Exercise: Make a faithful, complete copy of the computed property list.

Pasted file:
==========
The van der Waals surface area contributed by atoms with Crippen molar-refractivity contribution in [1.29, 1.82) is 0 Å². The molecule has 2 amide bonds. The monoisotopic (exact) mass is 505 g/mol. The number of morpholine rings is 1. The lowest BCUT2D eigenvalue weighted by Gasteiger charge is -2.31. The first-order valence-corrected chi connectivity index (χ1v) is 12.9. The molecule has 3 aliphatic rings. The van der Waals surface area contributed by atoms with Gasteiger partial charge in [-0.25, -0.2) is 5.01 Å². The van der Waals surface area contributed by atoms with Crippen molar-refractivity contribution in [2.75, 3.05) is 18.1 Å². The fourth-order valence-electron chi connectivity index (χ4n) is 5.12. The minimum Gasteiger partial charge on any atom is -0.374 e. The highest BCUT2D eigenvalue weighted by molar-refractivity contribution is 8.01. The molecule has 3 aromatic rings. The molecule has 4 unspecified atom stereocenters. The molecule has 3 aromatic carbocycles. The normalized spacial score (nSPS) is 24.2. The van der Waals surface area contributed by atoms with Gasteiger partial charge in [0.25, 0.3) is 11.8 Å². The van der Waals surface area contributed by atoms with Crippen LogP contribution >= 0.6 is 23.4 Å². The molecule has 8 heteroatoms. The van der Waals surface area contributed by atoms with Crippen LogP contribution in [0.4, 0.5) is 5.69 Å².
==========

The van der Waals surface area contributed by atoms with Crippen molar-refractivity contribution in [1.29, 1.82) is 0 Å². The molecule has 2 amide bonds. The monoisotopic (exact) mass is 505 g/mol. The number of morpholine rings is 1. The lowest BCUT2D eigenvalue weighted by Gasteiger charge is -2.31. The first-order valence-corrected chi connectivity index (χ1v) is 12.9. The molecule has 3 aliphatic rings. The van der Waals surface area contributed by atoms with Gasteiger partial charge in [-0.25, -0.2) is 5.01 Å². The van der Waals surface area contributed by atoms with Crippen molar-refractivity contribution in [2.75, 3.05) is 18.1 Å². The fourth-order valence-electron chi connectivity index (χ4n) is 5.12. The minimum Gasteiger partial charge on any atom is -0.374 e. The highest BCUT2D eigenvalue weighted by molar-refractivity contribution is 8.01. The molecule has 3 aromatic rings. The molecule has 4 unspecified atom stereocenters. The molecule has 3 aromatic carbocycles. The normalized spacial score (nSPS) is 24.2. The van der Waals surface area contributed by atoms with Gasteiger partial charge in [0.25, 0.3) is 11.8 Å². The van der Waals surface area contributed by atoms with Crippen LogP contribution >= 0.6 is 23.4 Å². The molecule has 8 heteroatoms. The van der Waals surface area contributed by atoms with Crippen LogP contribution in [0.4, 0.5) is 5.69 Å².